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Oh Brother, Where Art Thou

How did the Coen brothers get so damn good? Who else could have translated Homer's Odyssey into a story of escaped convicts in Mississippi during the great depression?

The Coen brothers are American filmmakers. All of their stories deal with real American people (even if they happen to be immigrant gangsters as in Miller's Crossing). Since all of their stories deal with people who must endure several trials while trying to get what they want accomplished, it isn't that strange that they would turn to the Odyssey for inspiration for their latest film, O, Brother Where Art Thou?

Three prisoners have broken from their chain gang. Ulysses Everett McGill (George Clooney) leads Pete (John Turturro, a Coen brothers staple) and Delmar (Tim Blake Nelson) towards the treasure that landed him in prison. Their journey begins with a blind prophet on the railroad tracks who gives them a ride as they missed an easy train ride. The three try to find refuge with Pete's backwoods kin. But the law is never far behind and it's hard to know whom to trust when anyone could turn them in for a bounty.

The Coens continue with their fascination of good and evil, reminiscent of Barton Fink. Everett, the intellectual hillbilly ("the only one capable of abstract thought"), scoffs at the other's attempts at finding salvation when the happen upon Baptists. Along the way they pick up a blues guitar player at a crossroads who has just sold his soul to the devil in order to learn how to play guitar (Robert Johnson anyone?). As it turns out, the devil himself is also hot on the trail of these three.

The Coen Brothers deliver what you would expect from their movies - intelligent dialogue with strange characters and situations. The three travelers run into plenty of eclectic characters on the way. Along with their hitchhiking guitar player, Tommy (Chris Thomas King), the foursome record a song, "A Man of Constant Sorrow", at the local radio station in hopes of getting some money. They run into the Mississippi governor (Charles Durning) at the radio station about to broadcast his show across the state. Homer Stokes (Wayne Duval), champion of the little man with the dwarf to prove it, is challenging the governor for his position. They manage to hitch another ride from bank robber George "Babyface" Nelson. Their journey just gets more complicated as they run into the KKK, some scheming sirens and a one-eyed Bible salesman Big Dan Teague (John Goodman, another Coen Brothers favorite).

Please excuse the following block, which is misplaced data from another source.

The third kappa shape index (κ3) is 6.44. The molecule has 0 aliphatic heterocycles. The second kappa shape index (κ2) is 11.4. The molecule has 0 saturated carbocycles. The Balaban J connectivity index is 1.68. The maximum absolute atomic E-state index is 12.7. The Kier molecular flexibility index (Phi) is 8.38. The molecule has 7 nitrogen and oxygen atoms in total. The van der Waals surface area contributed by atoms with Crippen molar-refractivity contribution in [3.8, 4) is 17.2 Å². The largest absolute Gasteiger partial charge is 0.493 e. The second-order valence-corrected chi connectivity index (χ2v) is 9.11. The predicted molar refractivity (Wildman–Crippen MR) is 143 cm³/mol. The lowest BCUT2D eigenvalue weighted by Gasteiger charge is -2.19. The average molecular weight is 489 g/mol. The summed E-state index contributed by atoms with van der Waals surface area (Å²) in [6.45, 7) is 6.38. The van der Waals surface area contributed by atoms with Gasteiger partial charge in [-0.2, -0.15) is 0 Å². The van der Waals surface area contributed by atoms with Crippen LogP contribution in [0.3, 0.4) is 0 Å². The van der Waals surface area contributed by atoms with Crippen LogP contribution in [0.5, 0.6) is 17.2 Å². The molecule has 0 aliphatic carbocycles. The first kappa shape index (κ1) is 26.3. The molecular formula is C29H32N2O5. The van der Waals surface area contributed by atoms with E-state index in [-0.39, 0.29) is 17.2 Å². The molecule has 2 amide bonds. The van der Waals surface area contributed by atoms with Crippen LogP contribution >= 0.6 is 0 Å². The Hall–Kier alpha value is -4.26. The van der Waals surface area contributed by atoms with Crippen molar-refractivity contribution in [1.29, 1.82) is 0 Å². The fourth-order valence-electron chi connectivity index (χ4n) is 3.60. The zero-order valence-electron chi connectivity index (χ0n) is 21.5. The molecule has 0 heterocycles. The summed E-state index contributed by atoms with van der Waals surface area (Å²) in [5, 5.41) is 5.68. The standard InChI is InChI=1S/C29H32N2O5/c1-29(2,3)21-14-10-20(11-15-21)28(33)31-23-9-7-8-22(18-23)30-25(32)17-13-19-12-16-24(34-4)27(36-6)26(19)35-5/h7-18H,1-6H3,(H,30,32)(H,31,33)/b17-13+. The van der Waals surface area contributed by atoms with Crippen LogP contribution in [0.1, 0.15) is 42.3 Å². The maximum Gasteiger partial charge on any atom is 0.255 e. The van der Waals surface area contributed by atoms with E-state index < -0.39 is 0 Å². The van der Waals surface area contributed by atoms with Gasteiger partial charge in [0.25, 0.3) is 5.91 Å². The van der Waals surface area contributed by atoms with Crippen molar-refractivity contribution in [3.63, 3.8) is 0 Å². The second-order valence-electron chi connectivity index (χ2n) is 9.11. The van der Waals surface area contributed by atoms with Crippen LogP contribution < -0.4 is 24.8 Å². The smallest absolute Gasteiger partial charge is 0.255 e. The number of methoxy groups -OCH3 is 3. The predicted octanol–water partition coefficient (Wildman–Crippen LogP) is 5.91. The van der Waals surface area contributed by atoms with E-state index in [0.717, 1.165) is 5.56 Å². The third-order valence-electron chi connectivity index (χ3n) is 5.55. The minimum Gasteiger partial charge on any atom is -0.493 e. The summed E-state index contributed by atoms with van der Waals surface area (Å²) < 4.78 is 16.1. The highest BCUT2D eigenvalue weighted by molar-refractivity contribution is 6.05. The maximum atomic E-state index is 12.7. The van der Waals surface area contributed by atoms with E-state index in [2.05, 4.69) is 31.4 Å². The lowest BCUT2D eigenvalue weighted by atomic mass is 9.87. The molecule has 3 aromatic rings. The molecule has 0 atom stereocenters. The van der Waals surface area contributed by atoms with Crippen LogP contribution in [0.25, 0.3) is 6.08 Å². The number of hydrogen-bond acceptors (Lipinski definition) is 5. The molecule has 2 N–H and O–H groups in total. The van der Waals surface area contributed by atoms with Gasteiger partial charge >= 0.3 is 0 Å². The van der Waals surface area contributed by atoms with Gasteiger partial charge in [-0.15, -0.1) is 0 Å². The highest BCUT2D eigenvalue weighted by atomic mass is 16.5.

George Clooney showed some acting ability beyond the southern accent, using his comic talents rather than falling into his typical leading man character. John Turturro gives a good performance as the hot-tempered Pete. Tim Blake Nelson stands out as the hilarious Delmar, a simple, well-meaning hillbilly caught up in this whole journey.

This latest film expands the Coen brothers's universe. This movie takes on the style of their other period pieces Miller's Crossing, Barton Fink and The Hudsucker Proxy. After Miller's Crossing, the Coens started using Roger Deakens as their cinematographer. While questioning the beauty of Miller's Crossing could conceivably get you assaulted if you were in earshot of a film school, the use of Deakens has made for some beautiful looking films. O Brother is full of rich scenery in parts of the South where you wouldn't expect to find it.

The soundtrack is surprising as well. Country is one of the most common exceptions in people's music tastes (northerners, anyway), however, this movie is full of old, bluesy country tunes. It further enriches the aesthetic of the film.

O Brother Where Art Thou? is entertaining for all and it doesn't disappoint Coen brothers fans. Check it out.


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